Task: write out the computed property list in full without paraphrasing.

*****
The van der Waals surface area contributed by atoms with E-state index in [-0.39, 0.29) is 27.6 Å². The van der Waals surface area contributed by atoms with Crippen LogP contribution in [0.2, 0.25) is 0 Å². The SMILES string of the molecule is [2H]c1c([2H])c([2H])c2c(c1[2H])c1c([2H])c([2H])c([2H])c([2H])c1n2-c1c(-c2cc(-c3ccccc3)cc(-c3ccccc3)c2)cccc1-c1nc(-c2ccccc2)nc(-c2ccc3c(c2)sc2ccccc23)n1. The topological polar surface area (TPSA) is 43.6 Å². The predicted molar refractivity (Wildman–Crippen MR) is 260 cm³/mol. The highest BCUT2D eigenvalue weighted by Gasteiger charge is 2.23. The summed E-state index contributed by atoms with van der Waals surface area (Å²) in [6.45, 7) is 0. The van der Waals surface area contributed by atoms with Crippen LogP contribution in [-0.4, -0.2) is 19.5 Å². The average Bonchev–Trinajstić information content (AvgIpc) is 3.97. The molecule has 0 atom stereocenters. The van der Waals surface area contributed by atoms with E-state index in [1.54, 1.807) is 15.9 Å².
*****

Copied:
The van der Waals surface area contributed by atoms with E-state index in [-0.39, 0.29) is 27.6 Å². The van der Waals surface area contributed by atoms with Crippen LogP contribution in [0.2, 0.25) is 0 Å². The SMILES string of the molecule is [2H]c1c([2H])c([2H])c2c(c1[2H])c1c([2H])c([2H])c([2H])c([2H])c1n2-c1c(-c2cc(-c3ccccc3)cc(-c3ccccc3)c2)cccc1-c1nc(-c2ccccc2)nc(-c2ccc3c(c2)sc2ccccc23)n1. The topological polar surface area (TPSA) is 43.6 Å². The predicted molar refractivity (Wildman–Crippen MR) is 260 cm³/mol. The highest BCUT2D eigenvalue weighted by Gasteiger charge is 2.23. The summed E-state index contributed by atoms with van der Waals surface area (Å²) in [6.45, 7) is 0. The van der Waals surface area contributed by atoms with Crippen LogP contribution in [-0.4, -0.2) is 19.5 Å². The average Bonchev–Trinajstić information content (AvgIpc) is 3.97. The molecule has 0 atom stereocenters. The van der Waals surface area contributed by atoms with E-state index in [1.54, 1.807) is 15.9 Å².